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As we approach Juneteenth, a day marking the emancipation of enslaved people in the U.S., it’s a time to reflect on the progress we’ve made towards equality and justice. However, it’s also a time to acknowledge the persistent disparities that continue to affect Black communities, particularly in healthcare. One such disparity lies in the realm of breast health, where minoritized groups face disproportionately higher risks of certain aggressive breast cancers and poorer outcomes compared to white women.1-3

Healthcare Inequity: Understanding the Disparities

40 PercentThe statistics are sobering: Black women are not only more likely to be diagnosed with breast cancer at younger ages and later stages, but also have a higher mortality rate. According to recent data from the American Cancer Society, Black women are 40% more likely to die from breast cancer than white women, and this gap widens among younger age groups.4 Moreover, the Centers for Disease Control and Prevention (CDC) reports that Black women have an 81% higher rate of triple-negative breast cancer, an aggressive subtype that can be more challenging to detect and treat through traditional screening methods.5 Particularly since Black women are also given fewer digital breast tomosynthesis (DBT), or 3D mammogram, screenings than other racial and ethnic groups,6-7 even though DBT is better able to detect aggressive cancers, and even more so when complemented with mammographic artificial intelligence (AI) solutions.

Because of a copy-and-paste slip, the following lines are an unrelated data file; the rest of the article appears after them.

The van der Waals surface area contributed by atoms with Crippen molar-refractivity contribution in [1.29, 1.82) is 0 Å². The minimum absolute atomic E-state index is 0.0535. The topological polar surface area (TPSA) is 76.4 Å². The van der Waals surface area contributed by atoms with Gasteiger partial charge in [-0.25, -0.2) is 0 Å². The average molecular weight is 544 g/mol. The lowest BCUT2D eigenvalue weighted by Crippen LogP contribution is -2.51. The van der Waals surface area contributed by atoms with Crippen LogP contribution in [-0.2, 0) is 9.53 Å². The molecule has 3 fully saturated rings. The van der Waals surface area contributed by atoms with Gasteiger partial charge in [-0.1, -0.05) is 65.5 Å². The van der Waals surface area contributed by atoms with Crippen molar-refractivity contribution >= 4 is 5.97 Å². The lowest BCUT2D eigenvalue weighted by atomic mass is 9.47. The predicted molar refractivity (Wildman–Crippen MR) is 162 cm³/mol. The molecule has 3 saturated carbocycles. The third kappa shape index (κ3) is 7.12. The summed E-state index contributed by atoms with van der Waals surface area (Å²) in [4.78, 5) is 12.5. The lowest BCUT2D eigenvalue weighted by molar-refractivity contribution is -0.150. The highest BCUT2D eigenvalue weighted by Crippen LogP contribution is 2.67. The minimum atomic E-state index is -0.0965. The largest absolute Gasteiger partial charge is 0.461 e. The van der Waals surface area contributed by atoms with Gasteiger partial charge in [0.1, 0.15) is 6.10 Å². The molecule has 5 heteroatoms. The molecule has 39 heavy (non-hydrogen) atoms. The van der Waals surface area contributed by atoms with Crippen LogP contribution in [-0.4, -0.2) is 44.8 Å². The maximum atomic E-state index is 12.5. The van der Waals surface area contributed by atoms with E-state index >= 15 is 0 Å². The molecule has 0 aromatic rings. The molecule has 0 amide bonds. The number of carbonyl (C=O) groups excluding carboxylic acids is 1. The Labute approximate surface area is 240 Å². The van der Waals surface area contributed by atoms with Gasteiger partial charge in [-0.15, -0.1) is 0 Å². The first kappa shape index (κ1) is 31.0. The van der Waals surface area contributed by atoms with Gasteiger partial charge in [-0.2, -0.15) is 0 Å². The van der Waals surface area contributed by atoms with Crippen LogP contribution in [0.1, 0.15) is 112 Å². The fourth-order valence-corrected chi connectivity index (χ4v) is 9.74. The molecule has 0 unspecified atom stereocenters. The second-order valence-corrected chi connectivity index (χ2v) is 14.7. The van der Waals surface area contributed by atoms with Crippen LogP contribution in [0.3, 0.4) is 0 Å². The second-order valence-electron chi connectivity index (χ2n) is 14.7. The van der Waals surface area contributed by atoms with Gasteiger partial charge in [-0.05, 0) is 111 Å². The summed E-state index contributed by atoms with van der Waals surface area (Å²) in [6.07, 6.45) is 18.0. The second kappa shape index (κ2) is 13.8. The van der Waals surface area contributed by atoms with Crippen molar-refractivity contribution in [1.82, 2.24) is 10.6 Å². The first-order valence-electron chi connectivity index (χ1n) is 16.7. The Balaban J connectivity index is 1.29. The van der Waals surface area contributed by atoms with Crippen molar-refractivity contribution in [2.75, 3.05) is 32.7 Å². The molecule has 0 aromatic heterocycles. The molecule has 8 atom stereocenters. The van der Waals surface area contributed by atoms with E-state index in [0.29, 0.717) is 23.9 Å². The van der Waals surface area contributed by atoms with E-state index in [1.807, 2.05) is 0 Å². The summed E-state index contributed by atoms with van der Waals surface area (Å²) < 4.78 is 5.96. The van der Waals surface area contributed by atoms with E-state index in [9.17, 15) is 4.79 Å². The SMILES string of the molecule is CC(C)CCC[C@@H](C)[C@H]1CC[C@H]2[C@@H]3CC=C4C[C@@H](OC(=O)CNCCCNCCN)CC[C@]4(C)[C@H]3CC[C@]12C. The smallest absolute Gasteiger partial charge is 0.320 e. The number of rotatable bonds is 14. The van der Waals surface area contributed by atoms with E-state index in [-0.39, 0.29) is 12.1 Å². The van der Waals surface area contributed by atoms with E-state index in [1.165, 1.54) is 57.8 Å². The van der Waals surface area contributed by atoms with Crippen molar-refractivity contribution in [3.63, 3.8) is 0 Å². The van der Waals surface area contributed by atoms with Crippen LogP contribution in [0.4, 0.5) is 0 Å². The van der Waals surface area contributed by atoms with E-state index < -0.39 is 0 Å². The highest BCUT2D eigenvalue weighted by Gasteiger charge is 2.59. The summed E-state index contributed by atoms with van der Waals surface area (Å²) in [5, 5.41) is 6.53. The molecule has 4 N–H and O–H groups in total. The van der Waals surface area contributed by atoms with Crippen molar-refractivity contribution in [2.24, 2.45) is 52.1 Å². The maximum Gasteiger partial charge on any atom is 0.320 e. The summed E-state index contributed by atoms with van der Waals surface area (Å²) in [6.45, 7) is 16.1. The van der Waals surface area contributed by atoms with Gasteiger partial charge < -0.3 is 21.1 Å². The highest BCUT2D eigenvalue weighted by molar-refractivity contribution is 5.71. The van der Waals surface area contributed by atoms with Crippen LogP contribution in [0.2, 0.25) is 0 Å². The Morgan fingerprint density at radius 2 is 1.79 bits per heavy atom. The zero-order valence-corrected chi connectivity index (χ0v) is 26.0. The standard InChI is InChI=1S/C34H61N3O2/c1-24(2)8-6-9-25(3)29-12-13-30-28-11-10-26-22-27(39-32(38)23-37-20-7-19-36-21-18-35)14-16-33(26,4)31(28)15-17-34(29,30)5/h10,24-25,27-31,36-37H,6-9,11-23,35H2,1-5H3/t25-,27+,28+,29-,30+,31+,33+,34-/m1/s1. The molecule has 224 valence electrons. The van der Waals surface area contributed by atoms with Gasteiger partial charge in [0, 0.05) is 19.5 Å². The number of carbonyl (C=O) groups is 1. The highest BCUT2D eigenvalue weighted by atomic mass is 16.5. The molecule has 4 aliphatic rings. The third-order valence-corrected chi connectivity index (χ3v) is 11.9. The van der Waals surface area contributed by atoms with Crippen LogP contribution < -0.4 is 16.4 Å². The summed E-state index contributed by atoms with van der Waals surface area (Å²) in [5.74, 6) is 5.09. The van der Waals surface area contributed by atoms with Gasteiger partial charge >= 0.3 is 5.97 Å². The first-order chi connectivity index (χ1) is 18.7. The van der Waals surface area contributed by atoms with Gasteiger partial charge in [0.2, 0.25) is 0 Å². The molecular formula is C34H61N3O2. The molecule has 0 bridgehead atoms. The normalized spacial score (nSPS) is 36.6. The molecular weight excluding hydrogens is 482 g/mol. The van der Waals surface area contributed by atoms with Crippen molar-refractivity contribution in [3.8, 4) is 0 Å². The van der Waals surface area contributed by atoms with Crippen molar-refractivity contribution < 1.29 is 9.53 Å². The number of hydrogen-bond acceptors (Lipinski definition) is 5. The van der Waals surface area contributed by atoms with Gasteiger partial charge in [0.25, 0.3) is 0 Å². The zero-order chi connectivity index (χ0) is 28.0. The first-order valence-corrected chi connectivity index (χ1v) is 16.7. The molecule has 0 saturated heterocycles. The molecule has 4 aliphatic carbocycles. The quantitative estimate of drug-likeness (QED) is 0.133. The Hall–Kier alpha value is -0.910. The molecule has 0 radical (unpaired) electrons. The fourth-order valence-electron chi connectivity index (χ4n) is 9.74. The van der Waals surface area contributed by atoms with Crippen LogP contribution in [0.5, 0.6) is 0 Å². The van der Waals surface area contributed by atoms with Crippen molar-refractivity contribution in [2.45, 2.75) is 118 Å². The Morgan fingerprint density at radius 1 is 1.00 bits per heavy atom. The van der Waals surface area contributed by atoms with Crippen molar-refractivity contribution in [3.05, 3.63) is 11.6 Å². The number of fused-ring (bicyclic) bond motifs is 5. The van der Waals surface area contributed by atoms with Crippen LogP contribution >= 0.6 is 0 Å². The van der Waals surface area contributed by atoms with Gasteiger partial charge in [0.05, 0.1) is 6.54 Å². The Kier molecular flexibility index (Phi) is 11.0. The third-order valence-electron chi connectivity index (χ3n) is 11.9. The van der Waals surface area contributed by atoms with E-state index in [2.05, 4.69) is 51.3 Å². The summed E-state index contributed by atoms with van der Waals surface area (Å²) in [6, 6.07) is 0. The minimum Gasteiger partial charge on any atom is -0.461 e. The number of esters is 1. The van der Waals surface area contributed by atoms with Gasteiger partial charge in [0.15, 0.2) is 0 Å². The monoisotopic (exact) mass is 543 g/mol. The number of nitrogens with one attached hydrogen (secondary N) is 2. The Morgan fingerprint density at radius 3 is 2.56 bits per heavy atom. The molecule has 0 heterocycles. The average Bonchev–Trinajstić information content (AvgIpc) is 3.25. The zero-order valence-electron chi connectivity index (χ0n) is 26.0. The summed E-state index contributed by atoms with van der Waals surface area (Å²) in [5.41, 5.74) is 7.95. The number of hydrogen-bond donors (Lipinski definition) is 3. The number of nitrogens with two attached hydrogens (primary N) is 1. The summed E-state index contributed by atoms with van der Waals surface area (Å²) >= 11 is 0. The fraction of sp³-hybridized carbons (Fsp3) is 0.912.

These disparities are not merely statistical outliers but indicative of systemic issues within our healthcare system. Factors such as limited access to quality care, socioeconomic barriers, and implicit bias in healthcare delivery contribute to these stark inequities.

Opportunity for Change: Improve Access to Care through Patient Support and Health Provider Education

Black women face barriers to receiving the care they need due to lack of representation in the health care system, cultural responsiveness, and below standard care. The use of patient navigators, especially those from the Black community, along with enhanced physician education regarding health disparities, could significantly improve breast cancer outcomes for Black women.8-9

Improve Access to Care

Patient navigators serve as critical liaisons, providing culturally sensitive support, facilitating communication between patients and healthcare providers, and helping to navigate the complex healthcare system. They ensure that Black women receive timely screenings, diagnoses, and treatments, which can mitigate delays and improve survival rates. Concurrently, educating physicians about the unique challenges faced by Black women, including the impact of systemic racism and implicit biases, equips healthcare providers with the knowledge and sensitivity necessary to deliver equitable care. And advocating for the inclusion of mammographic AI assessments within breast cancer screenings adds an unbiased layer of informative data as evidence by studies reviewing AI risk results between white and Black women,10 as AI algorithms focus on image-based learned results, and isn’t biased by the color of the patient’s skin or where she lives.